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Recently, after reading a lot of tutorials around the Internet, I've noticed that some developers skips writing the fields in their model classes and just go with properties, like this:

public class MyClass
    public string MyProperty { get; private set; }

What exactly is the benefit of doing this, apart from writing less code that is? While I do realize that the setter is private, isn't there some kind of security issues when you don't specify your private fields? In other words: what's the best practice here? Writing model classes without fields and related properties, or just go with these public properties without the fields?

Thanks in advance,


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2 Answers 2

up vote 5 down vote accepted

In c# 3.0 and above, the compiler will put the local variables into the MSIL for you. It makes the code easier to read and more maintainable (less variables to keep track of, etc).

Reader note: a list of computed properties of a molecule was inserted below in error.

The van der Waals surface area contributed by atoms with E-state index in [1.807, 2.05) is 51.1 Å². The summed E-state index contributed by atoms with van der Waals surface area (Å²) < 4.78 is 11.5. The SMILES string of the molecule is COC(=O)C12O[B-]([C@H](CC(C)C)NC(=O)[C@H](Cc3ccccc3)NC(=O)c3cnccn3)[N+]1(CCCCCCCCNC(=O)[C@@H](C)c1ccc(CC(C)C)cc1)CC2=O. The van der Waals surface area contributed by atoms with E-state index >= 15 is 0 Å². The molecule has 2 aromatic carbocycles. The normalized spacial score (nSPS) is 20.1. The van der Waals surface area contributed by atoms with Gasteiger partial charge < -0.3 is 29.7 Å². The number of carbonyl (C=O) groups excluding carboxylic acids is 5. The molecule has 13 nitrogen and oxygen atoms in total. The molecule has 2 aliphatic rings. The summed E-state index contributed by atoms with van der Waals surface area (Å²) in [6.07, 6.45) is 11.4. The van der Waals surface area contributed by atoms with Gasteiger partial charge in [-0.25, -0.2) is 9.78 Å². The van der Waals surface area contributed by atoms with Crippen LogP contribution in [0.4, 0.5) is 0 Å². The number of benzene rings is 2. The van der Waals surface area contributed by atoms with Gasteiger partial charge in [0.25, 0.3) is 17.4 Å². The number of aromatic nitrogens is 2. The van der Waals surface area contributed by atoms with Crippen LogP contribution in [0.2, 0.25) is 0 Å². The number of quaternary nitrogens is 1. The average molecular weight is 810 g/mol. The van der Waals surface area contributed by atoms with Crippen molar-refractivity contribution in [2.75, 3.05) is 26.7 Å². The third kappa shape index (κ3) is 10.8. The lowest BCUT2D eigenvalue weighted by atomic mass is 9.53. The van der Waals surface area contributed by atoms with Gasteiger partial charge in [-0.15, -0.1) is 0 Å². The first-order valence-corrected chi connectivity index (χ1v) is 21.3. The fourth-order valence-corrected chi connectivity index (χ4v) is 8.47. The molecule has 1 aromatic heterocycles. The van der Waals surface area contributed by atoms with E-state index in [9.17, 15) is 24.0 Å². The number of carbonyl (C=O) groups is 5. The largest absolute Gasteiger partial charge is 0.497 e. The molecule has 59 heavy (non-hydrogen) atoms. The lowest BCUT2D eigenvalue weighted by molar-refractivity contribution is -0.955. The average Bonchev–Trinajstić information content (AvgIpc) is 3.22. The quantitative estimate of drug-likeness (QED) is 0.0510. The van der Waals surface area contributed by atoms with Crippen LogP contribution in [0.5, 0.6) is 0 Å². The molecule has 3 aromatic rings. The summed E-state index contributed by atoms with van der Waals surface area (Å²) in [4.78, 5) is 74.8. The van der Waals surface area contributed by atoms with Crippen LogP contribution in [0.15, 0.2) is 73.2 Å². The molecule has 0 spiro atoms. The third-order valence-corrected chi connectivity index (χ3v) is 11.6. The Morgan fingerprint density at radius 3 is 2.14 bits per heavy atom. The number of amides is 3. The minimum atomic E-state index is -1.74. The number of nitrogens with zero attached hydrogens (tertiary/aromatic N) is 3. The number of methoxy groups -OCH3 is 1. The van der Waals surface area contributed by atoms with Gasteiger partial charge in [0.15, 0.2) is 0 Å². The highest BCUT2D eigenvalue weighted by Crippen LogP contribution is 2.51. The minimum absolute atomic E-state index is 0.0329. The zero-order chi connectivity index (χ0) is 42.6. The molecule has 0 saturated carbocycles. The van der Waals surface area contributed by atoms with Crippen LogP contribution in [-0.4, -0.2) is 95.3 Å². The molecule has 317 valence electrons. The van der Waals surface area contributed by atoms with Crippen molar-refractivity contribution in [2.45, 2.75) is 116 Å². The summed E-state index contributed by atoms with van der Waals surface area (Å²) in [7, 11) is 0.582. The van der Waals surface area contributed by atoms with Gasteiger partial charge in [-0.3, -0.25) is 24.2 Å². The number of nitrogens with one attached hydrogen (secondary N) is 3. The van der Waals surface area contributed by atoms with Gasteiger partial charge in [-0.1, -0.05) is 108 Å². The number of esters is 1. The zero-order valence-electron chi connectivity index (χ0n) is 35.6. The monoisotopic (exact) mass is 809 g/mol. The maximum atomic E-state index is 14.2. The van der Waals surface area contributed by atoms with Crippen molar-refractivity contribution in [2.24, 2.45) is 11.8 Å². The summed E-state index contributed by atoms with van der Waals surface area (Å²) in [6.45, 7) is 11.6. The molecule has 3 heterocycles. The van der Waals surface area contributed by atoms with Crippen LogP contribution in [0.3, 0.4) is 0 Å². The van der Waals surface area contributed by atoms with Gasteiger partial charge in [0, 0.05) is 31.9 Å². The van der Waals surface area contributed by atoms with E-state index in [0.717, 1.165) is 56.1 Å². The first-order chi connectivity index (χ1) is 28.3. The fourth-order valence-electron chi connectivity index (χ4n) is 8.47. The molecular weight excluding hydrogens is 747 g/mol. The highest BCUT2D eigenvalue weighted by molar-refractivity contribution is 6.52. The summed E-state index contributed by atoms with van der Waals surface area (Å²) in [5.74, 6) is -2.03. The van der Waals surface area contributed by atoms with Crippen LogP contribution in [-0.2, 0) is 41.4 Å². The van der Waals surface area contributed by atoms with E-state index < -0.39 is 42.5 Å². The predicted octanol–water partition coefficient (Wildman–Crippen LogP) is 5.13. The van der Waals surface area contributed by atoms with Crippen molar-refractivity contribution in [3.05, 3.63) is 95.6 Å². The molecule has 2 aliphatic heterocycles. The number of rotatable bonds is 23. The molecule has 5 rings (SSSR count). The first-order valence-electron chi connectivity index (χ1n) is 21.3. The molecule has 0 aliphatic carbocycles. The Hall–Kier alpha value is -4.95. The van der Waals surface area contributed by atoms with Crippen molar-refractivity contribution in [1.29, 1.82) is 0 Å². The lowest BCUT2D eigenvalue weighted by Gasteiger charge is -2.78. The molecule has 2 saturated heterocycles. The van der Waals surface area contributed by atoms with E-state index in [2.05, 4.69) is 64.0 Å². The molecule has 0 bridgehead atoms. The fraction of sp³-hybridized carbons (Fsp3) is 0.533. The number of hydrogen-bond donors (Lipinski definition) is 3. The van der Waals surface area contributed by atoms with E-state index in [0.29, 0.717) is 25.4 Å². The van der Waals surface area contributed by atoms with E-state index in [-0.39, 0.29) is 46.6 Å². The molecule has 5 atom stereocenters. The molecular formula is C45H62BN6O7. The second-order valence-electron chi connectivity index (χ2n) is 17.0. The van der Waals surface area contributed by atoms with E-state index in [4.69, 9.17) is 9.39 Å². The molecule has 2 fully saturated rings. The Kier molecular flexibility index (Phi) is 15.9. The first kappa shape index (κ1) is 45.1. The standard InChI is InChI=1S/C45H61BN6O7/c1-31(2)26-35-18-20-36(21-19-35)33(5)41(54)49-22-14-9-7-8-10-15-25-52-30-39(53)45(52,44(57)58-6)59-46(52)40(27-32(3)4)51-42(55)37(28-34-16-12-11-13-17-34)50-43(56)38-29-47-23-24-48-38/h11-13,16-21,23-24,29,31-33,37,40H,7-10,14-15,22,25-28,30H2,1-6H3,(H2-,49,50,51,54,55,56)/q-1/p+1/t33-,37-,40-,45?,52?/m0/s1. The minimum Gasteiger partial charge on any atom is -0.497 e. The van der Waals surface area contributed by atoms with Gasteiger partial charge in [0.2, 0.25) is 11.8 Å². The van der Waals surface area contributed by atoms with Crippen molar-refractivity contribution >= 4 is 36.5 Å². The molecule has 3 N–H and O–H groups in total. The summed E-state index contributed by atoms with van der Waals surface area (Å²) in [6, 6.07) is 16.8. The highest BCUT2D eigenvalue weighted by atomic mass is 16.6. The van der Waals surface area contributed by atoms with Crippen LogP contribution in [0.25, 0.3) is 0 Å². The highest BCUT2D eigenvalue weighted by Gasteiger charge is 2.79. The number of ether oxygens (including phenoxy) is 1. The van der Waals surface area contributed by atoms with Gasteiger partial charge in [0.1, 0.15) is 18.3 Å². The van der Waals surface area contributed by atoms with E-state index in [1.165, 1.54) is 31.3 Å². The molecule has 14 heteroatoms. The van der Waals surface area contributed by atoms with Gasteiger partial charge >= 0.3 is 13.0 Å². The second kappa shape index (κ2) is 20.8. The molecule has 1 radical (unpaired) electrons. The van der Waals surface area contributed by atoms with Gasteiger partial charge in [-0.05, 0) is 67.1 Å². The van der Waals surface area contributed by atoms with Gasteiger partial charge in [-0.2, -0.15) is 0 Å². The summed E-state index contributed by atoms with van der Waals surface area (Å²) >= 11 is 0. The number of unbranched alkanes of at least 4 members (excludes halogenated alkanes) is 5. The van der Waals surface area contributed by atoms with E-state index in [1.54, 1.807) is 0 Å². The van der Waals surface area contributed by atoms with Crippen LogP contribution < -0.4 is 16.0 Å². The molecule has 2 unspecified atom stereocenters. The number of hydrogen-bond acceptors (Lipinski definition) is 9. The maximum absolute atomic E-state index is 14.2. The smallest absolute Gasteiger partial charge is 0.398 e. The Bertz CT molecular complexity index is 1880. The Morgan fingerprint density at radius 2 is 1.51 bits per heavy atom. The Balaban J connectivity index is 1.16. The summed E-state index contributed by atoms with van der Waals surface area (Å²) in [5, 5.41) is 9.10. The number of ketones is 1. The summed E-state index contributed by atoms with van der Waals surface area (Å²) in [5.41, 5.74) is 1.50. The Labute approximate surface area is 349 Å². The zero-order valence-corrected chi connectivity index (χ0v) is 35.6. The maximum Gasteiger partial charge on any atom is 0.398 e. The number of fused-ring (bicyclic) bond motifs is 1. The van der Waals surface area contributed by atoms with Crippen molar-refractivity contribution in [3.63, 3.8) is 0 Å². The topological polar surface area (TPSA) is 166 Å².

There should be no security issue because internally it is creating locally scoped member variables.

See Microsoft's documentation for more info.

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Perfectly, Thanks a lot Bob. That MS Doc link was just what I was looking for :) currently writing a report/review where I needed the source to document this. –  bomortensen Nov 6 '09 at 1:56

If you are not doing any operations on the variables, just setting them and reading them, as they are, then why add the extra code to create a private variable and do the complete setter and getter?

C# will create the private variable so the byte-code is still correct, but for anyone reading your program there it is easier to understand what is going on.

Any time you can make code easier to read, even if there is syntactic sugar in the compiler, it is a win.

But, if you have to do any operation, such as check that the property is within a certain range, then, in C#3 you still need to write everything else out yourself.

The best practice is to just write it as you have in the question.

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